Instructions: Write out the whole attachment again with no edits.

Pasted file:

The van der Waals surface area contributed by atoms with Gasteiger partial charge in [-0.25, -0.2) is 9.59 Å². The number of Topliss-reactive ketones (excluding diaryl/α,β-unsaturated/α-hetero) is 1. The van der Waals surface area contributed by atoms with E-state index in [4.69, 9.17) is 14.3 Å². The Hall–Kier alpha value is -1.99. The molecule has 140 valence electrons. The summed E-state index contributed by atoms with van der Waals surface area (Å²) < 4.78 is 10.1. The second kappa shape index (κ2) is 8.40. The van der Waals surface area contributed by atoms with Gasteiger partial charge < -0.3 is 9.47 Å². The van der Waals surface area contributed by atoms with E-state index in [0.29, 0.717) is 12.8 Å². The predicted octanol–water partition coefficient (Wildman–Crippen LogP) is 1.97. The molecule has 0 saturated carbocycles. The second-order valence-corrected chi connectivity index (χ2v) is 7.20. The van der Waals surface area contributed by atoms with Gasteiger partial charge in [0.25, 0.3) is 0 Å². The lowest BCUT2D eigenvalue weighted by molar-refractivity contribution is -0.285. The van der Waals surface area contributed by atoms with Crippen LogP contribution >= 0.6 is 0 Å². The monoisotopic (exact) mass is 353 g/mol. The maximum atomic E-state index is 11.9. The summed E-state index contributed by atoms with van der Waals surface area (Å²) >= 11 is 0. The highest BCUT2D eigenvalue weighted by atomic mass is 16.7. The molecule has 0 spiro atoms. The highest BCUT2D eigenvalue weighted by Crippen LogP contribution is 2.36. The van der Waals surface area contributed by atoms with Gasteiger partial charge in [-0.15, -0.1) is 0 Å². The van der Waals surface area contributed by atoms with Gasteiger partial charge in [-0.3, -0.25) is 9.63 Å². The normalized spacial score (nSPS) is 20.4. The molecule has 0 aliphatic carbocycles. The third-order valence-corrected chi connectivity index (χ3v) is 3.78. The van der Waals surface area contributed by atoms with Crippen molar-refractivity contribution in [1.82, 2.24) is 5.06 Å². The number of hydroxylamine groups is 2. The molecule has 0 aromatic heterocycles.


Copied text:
The van der Waals surface area contributed by atoms with Gasteiger partial charge in [-0.25, -0.2) is 9.59 Å². The number of Topliss-reactive ketones (excluding diaryl/α,β-unsaturated/α-hetero) is 1. The van der Waals surface area contributed by atoms with E-state index in [4.69, 9.17) is 14.3 Å². The Hall–Kier alpha value is -1.99. The molecule has 140 valence electrons. The summed E-state index contributed by atoms with van der Waals surface area (Å²) < 4.78 is 10.1. The second kappa shape index (κ2) is 8.40. The van der Waals surface area contributed by atoms with Gasteiger partial charge < -0.3 is 9.47 Å². The van der Waals surface area contributed by atoms with E-state index in [0.29, 0.717) is 12.8 Å². The predicted octanol–water partition coefficient (Wildman–Crippen LogP) is 1.97. The molecule has 0 saturated carbocycles. The second-order valence-corrected chi connectivity index (χ2v) is 7.20. The van der Waals surface area contributed by atoms with Gasteiger partial charge in [0.25, 0.3) is 0 Å². The lowest BCUT2D eigenvalue weighted by molar-refractivity contribution is -0.285. The van der Waals surface area contributed by atoms with Crippen LogP contribution >= 0.6 is 0 Å². The monoisotopic (exact) mass is 353 g/mol. The maximum atomic E-state index is 11.9. The summed E-state index contributed by atoms with van der Waals surface area (Å²) >= 11 is 0. The highest BCUT2D eigenvalue weighted by atomic mass is 16.7. The molecule has 0 spiro atoms. The highest BCUT2D eigenvalue weighted by Crippen LogP contribution is 2.36. The van der Waals surface area contributed by atoms with Gasteiger partial charge in [-0.15, -0.1) is 0 Å². The van der Waals surface area contributed by atoms with Gasteiger partial charge in [-0.3, -0.25) is 9.63 Å². The normalized spacial score (nSPS) is 20.4. The molecule has 0 aliphatic carbocycles. The third-order valence-corrected chi connectivity index (χ3v) is 3.78. The van der Waals surface area contributed by atoms with Crippen molar-refractivity contribution in [1.82, 2.24) is 5.06 Å². The number of hydroxylamine groups is 2. The molecule has 0 aromatic heterocycles.